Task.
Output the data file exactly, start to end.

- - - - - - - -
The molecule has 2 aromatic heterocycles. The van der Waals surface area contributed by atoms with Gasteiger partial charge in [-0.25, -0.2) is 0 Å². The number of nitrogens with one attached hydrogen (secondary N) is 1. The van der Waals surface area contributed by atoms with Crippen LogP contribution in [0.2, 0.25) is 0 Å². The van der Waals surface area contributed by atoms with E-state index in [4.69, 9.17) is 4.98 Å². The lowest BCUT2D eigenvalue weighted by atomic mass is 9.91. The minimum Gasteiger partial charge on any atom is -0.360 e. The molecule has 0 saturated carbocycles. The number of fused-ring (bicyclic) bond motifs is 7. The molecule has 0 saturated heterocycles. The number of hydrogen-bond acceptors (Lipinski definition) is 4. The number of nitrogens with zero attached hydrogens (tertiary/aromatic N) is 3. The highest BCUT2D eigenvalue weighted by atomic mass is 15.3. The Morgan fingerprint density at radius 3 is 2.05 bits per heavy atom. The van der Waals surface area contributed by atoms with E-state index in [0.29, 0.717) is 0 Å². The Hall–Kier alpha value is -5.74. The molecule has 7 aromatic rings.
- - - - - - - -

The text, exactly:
The molecule has 2 aromatic heterocycles. The van der Waals surface area contributed by atoms with Gasteiger partial charge in [-0.25, -0.2) is 0 Å². The number of nitrogens with one attached hydrogen (secondary N) is 1. The van der Waals surface area contributed by atoms with Crippen LogP contribution in [0.2, 0.25) is 0 Å². The van der Waals surface area contributed by atoms with E-state index in [4.69, 9.17) is 4.98 Å². The lowest BCUT2D eigenvalue weighted by atomic mass is 9.91. The minimum Gasteiger partial charge on any atom is -0.360 e. The molecule has 0 saturated carbocycles. The number of fused-ring (bicyclic) bond motifs is 7. The molecule has 0 saturated heterocycles. The number of hydrogen-bond acceptors (Lipinski definition) is 4. The number of nitrogens with zero attached hydrogens (tertiary/aromatic N) is 3. The highest BCUT2D eigenvalue weighted by atomic mass is 15.3. The Morgan fingerprint density at radius 3 is 2.05 bits per heavy atom. The van der Waals surface area contributed by atoms with E-state index in [0.29, 0.717) is 0 Å². The Hall–Kier alpha value is -5.74. The molecule has 7 aromatic rings.